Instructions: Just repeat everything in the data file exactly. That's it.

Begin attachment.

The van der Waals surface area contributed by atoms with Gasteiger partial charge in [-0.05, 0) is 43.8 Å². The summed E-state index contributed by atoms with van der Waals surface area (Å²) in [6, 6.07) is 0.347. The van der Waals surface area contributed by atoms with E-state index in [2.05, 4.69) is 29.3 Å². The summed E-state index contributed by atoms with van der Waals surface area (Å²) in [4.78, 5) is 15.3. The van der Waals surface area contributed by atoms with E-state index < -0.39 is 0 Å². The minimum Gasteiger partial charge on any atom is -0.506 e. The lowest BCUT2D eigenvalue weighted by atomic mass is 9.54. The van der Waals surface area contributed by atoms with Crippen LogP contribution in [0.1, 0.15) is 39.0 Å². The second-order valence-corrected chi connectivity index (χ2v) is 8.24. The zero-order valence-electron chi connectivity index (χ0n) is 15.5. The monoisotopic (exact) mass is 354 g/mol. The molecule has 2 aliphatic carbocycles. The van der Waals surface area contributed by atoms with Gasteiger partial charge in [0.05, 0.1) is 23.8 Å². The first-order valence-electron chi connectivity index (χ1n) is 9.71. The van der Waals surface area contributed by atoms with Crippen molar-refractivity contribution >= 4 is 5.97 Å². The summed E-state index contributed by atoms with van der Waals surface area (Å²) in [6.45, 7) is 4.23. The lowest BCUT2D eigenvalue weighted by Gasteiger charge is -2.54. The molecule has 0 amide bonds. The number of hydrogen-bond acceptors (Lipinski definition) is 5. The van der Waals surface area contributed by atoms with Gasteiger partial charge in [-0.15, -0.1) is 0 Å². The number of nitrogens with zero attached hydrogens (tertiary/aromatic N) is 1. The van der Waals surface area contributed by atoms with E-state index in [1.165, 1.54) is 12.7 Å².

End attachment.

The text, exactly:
The van der Waals surface area contributed by atoms with Gasteiger partial charge in [-0.05, 0) is 43.8 Å². The summed E-state index contributed by atoms with van der Waals surface area (Å²) in [6, 6.07) is 0.347. The van der Waals surface area contributed by atoms with E-state index in [2.05, 4.69) is 29.3 Å². The summed E-state index contributed by atoms with van der Waals surface area (Å²) in [4.78, 5) is 15.3. The van der Waals surface area contributed by atoms with E-state index < -0.39 is 0 Å². The minimum Gasteiger partial charge on any atom is -0.506 e. The lowest BCUT2D eigenvalue weighted by atomic mass is 9.54. The van der Waals surface area contributed by atoms with Crippen LogP contribution in [0.1, 0.15) is 39.0 Å². The second-order valence-corrected chi connectivity index (χ2v) is 8.24. The zero-order valence-electron chi connectivity index (χ0n) is 15.5. The monoisotopic (exact) mass is 354 g/mol. The molecule has 2 aliphatic carbocycles. The van der Waals surface area contributed by atoms with Gasteiger partial charge in [0.05, 0.1) is 23.8 Å². The first-order valence-electron chi connectivity index (χ1n) is 9.71. The van der Waals surface area contributed by atoms with Crippen molar-refractivity contribution >= 4 is 5.97 Å². The summed E-state index contributed by atoms with van der Waals surface area (Å²) in [6.45, 7) is 4.23. The lowest BCUT2D eigenvalue weighted by Gasteiger charge is -2.54. The molecule has 0 amide bonds. The number of hydrogen-bond acceptors (Lipinski definition) is 5. The van der Waals surface area contributed by atoms with Gasteiger partial charge in [-0.15, -0.1) is 0 Å². The number of nitrogens with zero attached hydrogens (tertiary/aromatic N) is 1. The van der Waals surface area contributed by atoms with E-state index in [1.165, 1.54) is 12.7 Å².